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Dictionaries, Etc

The number of English dictionaries and thesauri on the World Wide Web now exceeds 75, and continues to grow. Some good neologism-specific reference sites are also appearing. The list below includes only the best, as determined by ENS’s members. The criteria include ease of use, depth of vocabulary, value (from the standpoint of neology), and general visual appeal. (Excluded from this list are translation sites, synonym- or antonym-specific resources, rhyming sites, and other ancillary language websites.)

Consistent with other pages in this Neologics section, we’ve assigned ratings from “5” (very best) down to “1”. Keep in mind we’ve tossed out the “0’s”, so even the 1’s are worth considering (the review team tossed over 50 sites onto the “0” pile). Just click the site’s title to go there.




American Heritage Dictionary online


Bartleby.com brings this fine dictionary to your fingertips, complete. Most entries have audio-pronunciation as well. This is demoted to a “4” due to excessive clicks and ads (who wants a fungal treatment link when searching for ballet?)

Cambridge Dictionaries Online


This got high marks due to flexibility of flipping from one Cambridge sourcebook to another, without re-entering the word, but was marked down for skimpy definitions and an obvious commercial intent.



This may be the most-used quick lookup on the Web, and has great features (quick-switch to thesaurus, encyclopedia, or web; uncluttered homepage). It misses a “5” due to banner ads and required membership for upgrade features. The thesaurus is among the Internet’s best!



It’s a dictionary, thesaurus, atlas, encyclopedia, translator, and more. And it’s big (100,000 entries). Plus, download special software to be able to click any word on the Web for definitions. Why a “3”? Ads, ads, and more ads.

Merriam-Webster Online


While the M-W Collegiate Dictionary is among the best, this online version (dictionary and thesaurus) has a cluttered homepage and skimpy results. There are better ones out there.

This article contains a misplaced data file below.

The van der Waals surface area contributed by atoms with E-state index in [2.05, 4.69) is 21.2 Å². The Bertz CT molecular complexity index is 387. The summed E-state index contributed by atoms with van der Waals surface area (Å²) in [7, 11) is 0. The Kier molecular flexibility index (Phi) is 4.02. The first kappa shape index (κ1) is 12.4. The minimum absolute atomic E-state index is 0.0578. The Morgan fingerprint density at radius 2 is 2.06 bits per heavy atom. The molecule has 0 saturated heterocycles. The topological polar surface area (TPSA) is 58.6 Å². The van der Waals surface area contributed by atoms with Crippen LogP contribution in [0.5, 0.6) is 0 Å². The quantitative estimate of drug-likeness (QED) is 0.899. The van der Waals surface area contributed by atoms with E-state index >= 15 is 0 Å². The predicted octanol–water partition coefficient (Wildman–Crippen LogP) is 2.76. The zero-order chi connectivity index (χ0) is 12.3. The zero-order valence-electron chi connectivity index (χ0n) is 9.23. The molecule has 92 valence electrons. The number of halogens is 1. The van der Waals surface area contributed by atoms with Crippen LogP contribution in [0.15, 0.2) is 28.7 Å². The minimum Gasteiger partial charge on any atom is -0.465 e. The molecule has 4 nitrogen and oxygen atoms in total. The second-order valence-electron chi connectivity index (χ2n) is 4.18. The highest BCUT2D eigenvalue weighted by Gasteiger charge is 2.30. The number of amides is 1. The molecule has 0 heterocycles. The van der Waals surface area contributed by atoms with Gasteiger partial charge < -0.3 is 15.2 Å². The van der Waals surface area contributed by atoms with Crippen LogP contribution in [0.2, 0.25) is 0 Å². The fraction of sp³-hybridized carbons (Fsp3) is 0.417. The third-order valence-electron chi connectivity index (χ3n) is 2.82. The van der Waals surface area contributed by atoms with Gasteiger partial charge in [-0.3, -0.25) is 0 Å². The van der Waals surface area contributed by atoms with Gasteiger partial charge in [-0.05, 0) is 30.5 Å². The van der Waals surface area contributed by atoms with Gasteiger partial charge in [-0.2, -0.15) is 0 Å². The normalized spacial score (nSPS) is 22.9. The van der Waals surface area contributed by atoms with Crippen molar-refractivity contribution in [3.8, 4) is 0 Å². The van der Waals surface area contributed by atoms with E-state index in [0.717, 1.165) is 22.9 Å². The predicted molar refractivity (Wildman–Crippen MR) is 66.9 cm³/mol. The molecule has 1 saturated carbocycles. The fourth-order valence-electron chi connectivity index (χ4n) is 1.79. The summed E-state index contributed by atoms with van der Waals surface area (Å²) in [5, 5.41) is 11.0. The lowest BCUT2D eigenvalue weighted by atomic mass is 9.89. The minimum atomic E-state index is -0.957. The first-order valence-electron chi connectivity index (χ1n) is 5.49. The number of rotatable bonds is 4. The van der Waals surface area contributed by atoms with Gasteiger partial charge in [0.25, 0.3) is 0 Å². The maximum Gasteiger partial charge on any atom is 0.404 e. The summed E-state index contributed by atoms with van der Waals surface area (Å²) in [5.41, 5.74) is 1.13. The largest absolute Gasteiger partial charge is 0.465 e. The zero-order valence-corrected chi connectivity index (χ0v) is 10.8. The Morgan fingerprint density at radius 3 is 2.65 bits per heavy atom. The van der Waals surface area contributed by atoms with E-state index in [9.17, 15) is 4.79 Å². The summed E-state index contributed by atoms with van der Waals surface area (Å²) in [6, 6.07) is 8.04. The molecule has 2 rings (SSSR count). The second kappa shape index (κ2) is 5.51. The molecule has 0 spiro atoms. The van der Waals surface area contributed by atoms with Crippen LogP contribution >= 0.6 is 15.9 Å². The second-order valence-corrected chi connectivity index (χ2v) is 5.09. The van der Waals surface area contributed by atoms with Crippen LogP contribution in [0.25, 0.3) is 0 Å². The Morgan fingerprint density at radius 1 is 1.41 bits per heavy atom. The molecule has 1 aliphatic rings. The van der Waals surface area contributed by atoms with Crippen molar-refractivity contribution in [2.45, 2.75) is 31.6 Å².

One Look Dictionary


An online dictionary-on-hormones, just enter a word (or only the part you can spell, using their “wild card” feature) and get multiple dictionary, etymology, translation, rhyming, etc sources. Easy switching among choices and clean front page, but ( ) because of subsequent web ads.

open dictionary


A hugely ambitious site designed to tap “every language, with meanings, etymologies, and pronunciationsm,” this has unique potential for neologists. A refreshingly plain site, too.

Oxford English Dictionary


The ( ) is because the OED is subscription-based, not free. But to leave the Cadillac out of the lineup would be unthinkable. This is the definitive King (pun intended), adding 5,000+ neologisms to the recent 20-volume print edition. If you subscribe, you’re livin’ large lexicographically.



Switch from dictionary to thesaurus to enclyclopedia and more. Great feature for neologism creation: enter only the “starts with” or “ends with” part and get a listing of possibilities. Web ads reasonably controlled.

the Phrontistery


This giddy-on-English website, a joy to visit, includes the International House of Logorrhea (“over 15,500 extremely rare, nearly obsolete, or just nutty” words and definitions) to extend your dictionary reach.



IREN reviewers included this because so much of our new lexicon derives from computers and the Internet. This specialized dictionary defines cyberwords only, and (alas) puts you face to face with vendors.



Built entirely by people like you, this open source online companion to Wikipedia covers all languages. Since it’s user-driven and editable by anyone, it’s responsive to the newborn words you care about. Slight knock: not as reliable or authoritative (yet...) as, say, the Oxford.



So chockfull of ads, it’s hard to find the field to insert your search word. Another hit: too many clicks to get to the goal. It’s also a thesaurus, wants to be more (translator, nymlator, etc), but fails to deliver (just gives links to other sources). Barely made the cut.